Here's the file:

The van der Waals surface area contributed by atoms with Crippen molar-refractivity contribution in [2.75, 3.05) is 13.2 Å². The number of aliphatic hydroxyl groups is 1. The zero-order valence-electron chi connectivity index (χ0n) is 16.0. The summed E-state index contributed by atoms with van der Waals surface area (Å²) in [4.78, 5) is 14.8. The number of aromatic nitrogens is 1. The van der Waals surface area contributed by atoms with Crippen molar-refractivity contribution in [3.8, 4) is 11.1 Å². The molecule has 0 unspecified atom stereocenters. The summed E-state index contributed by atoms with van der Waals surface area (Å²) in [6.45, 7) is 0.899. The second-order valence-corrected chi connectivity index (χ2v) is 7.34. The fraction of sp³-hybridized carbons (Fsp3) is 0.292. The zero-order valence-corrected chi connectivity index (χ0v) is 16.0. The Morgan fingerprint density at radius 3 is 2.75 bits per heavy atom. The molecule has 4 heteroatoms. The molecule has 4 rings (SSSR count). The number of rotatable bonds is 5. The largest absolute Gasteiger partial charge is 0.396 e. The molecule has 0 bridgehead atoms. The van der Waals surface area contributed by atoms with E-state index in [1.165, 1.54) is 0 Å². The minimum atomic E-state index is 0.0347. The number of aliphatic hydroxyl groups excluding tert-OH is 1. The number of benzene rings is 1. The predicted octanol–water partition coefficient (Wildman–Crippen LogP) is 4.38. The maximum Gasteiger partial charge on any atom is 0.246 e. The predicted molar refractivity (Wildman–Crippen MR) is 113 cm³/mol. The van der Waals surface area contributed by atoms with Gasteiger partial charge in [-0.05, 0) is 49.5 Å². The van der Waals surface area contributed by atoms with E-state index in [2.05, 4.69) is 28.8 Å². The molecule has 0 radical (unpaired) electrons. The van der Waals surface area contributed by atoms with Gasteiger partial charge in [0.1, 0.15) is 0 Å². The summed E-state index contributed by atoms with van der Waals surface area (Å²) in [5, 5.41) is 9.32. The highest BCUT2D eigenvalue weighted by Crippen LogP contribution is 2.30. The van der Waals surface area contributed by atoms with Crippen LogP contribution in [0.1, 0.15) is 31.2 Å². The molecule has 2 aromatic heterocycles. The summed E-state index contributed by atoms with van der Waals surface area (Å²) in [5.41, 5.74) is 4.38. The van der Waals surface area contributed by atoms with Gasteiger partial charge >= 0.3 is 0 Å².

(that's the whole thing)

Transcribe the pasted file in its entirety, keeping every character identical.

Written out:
The van der Waals surface area contributed by atoms with Crippen molar-refractivity contribution in [2.75, 3.05) is 13.2 Å². The number of aliphatic hydroxyl groups is 1. The zero-order valence-electron chi connectivity index (χ0n) is 16.0. The summed E-state index contributed by atoms with van der Waals surface area (Å²) in [4.78, 5) is 14.8. The number of aromatic nitrogens is 1. The van der Waals surface area contributed by atoms with Crippen molar-refractivity contribution in [3.8, 4) is 11.1 Å². The molecule has 0 unspecified atom stereocenters. The summed E-state index contributed by atoms with van der Waals surface area (Å²) in [6.45, 7) is 0.899. The second-order valence-corrected chi connectivity index (χ2v) is 7.34. The fraction of sp³-hybridized carbons (Fsp3) is 0.292. The zero-order valence-corrected chi connectivity index (χ0v) is 16.0. The Morgan fingerprint density at radius 3 is 2.75 bits per heavy atom. The molecule has 4 heteroatoms. The molecule has 4 rings (SSSR count). The number of rotatable bonds is 5. The largest absolute Gasteiger partial charge is 0.396 e. The molecule has 0 bridgehead atoms. The van der Waals surface area contributed by atoms with E-state index in [1.165, 1.54) is 0 Å². The minimum atomic E-state index is 0.0347. The number of aliphatic hydroxyl groups excluding tert-OH is 1. The number of benzene rings is 1. The predicted octanol–water partition coefficient (Wildman–Crippen LogP) is 4.38. The maximum Gasteiger partial charge on any atom is 0.246 e. The predicted molar refractivity (Wildman–Crippen MR) is 113 cm³/mol. The van der Waals surface area contributed by atoms with Gasteiger partial charge in [-0.05, 0) is 49.5 Å². The van der Waals surface area contributed by atoms with E-state index in [2.05, 4.69) is 28.8 Å². The molecule has 0 radical (unpaired) electrons. The van der Waals surface area contributed by atoms with Gasteiger partial charge in [0.1, 0.15) is 0 Å². The summed E-state index contributed by atoms with van der Waals surface area (Å²) in [5, 5.41) is 9.32. The highest BCUT2D eigenvalue weighted by Crippen LogP contribution is 2.30. The van der Waals surface area contributed by atoms with Crippen LogP contribution in [0.1, 0.15) is 31.2 Å². The molecule has 2 aromatic heterocycles. The summed E-state index contributed by atoms with van der Waals surface area (Å²) in [5.41, 5.74) is 4.38. The van der Waals surface area contributed by atoms with Gasteiger partial charge >= 0.3 is 0 Å².